By Deborah Cleary
Dr. Judith Orth, Instructor
The Beginning Reader, K-3-EDUC-6706R-3
What is Literacy?
Dr. Gail Tompkins (2010) states, "that it is the
ability that a student acquires in both reading
and writing to do a variety of tasks at school and
outside of school ".
Getting to Know Literacy Learners.
• It is important for teachers to get to know their students and their
interests. Formal and informal assessments make it possible for
a teacher to discover this and a students weaknesses and
• By using the Elementary Reading Attitude Survey (McKenna &
Kear, 1990), I was able to find out my students reading interests,
their likes and dislikes, and what I could do to motivate them in
• Selecting texts can be a challenge if a teacher is not aware of
what they need to be doing when it comes to their students and
• Texts need to be age and level appropriate.
• Texts need to be informative, linguistic, narrative or semiotic.
• Literacy Matrix is a tool that teachers can use that helps select
the appropriate texts for their students (Laureate Education,
• In the literacy matrix,
teachers place texts in
quadrants depending on if
they're narrative or
informational texts and if
they're more linguistic,
which is more word-driven,
or semiotic, which includes
more pictures than text.
According to Dr. Janice
Almasi, there are several
difficulty considerations to
take into account when
determining how challenging
a text will be for students.
Teachers should look at the
readability (sentence length,
number of syllables, etc.), the
text's length, its structure
etc.), its use of connective
words or signal words, the
size of the print, and the
visual support (Laureate
Research for Selecting Texts
• Students who are exposed to a variety of texts at
an early age tend to show growth at a quicker
rate in obtaining literacy skills (Tompkins, 2010).
What is Interactive Perspective?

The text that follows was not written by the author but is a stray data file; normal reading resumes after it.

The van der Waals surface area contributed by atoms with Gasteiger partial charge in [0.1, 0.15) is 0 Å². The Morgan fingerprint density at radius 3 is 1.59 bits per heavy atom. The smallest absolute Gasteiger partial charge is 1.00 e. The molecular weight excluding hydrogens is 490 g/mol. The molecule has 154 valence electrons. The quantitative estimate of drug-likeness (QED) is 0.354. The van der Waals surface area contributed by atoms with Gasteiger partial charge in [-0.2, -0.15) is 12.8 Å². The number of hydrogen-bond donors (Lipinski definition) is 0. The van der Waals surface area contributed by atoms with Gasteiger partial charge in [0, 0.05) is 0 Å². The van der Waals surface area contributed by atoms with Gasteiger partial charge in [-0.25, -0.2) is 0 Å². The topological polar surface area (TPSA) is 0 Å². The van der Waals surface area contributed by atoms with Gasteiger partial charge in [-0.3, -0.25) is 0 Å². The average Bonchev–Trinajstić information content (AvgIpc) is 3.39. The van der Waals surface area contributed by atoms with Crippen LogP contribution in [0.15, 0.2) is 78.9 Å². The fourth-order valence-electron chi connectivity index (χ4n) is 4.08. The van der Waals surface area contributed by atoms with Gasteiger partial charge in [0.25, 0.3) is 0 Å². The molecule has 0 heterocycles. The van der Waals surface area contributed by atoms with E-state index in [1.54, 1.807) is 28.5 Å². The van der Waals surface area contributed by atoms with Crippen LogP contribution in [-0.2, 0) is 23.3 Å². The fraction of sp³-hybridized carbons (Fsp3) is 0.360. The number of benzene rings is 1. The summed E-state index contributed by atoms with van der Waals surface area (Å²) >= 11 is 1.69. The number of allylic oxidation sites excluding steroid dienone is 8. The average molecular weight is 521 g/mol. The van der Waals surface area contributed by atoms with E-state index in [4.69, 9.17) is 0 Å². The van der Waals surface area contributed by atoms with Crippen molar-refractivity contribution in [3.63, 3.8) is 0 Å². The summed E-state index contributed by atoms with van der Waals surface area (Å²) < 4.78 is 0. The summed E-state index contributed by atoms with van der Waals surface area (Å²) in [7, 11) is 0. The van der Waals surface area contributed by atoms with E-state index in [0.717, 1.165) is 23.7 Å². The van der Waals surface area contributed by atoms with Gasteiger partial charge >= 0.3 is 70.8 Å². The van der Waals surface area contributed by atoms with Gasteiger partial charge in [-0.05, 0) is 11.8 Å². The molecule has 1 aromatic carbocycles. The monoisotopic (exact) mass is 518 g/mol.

• It is teaching children to read and write, accurately with fluency and
• Ultimate goal is to teach children how to be literate learners who
can navigate the textual world on their own.
• Activate student’s metacognition through teaching and lessons.
• Model own strategies and met cognition by using them to get
• Build a schema
• Use visuals. Example: Using a picture of a brain and explaining how
our brain has file folders in it to retain and regurgitate memory as
• Other sources: books, things studied school, family and friends,
television, and radio can be used.
One good strategy: Read Aloud
• Pick a book
• Prepare to share the book
• Introduce the book
• Read the book interactively
• Involve students in after-reading activities
What is Critical Perspective?
Teachers can help students to do this by asking questions related to
Questions students about:
• The author’s perspective
• Relate to the gender, race, social status
Give students opportunity to share and discuss
Critical perspective asks the students to evaluate, judge,
and critically examine a text in order to determine validity
(Laureate Education, 2011a).
When studying tall tales, the
students and I read a book
about Paul Bunyan. We had
an oral discussion about the
types of books that we have
been reading and what genre
the texts are. I incorporated
“Talking Drawings”. This gave
them a chance to draw a
mental image of what they
know or think about Paul
Bunyan and Babe.
What is Response Perspective?
• Response perspective is reading, reacting, and
responding to the text in many meaningful
ways (Laureate Education, 2011b).
• Students need to reflect on the meaning of
text and how it relates with their lives.
Make a Dent
• Ask questions
• Find out why?
• Have students orally respond
• Have them write journals
All three perspectives that have been
discussed in this course are important
when creating a literate environment
that is rich in teaching for the teacher
and learning and growing in reading
for the student.
Afflebach, P., Pearson, P. D., & Paris, S. G.(2008). Clarifying differences between reading skills
and reading strategies. Reading Teacher, 61 (5), 364-373
Laureate Education, Inc. (Producer). (2011). Analyzing and selecting text. [Video webcast].
Laureate Education, Inc. (Producer). (2011). Critical perspective [Video webcast]. Retrieved
Laureate Education, Inc. (Producer). (2011). Response perspective. [Video webcast]. Retrieved
from https://class.waldenu.edu/ webapps/portal/frameset.jsp? tab_tab_group_id =_2
McKenna, M. C., & Kear, D. J. (1990). Measuring attitude toward reading: A new tool for
teachers. The Reading Teacher, 43(9), 626--639
Tompkins, G. E., (2010). Literacy for the 21st century: a balanced approach. (5th ed). Boston,
MA: Allyn & Bacon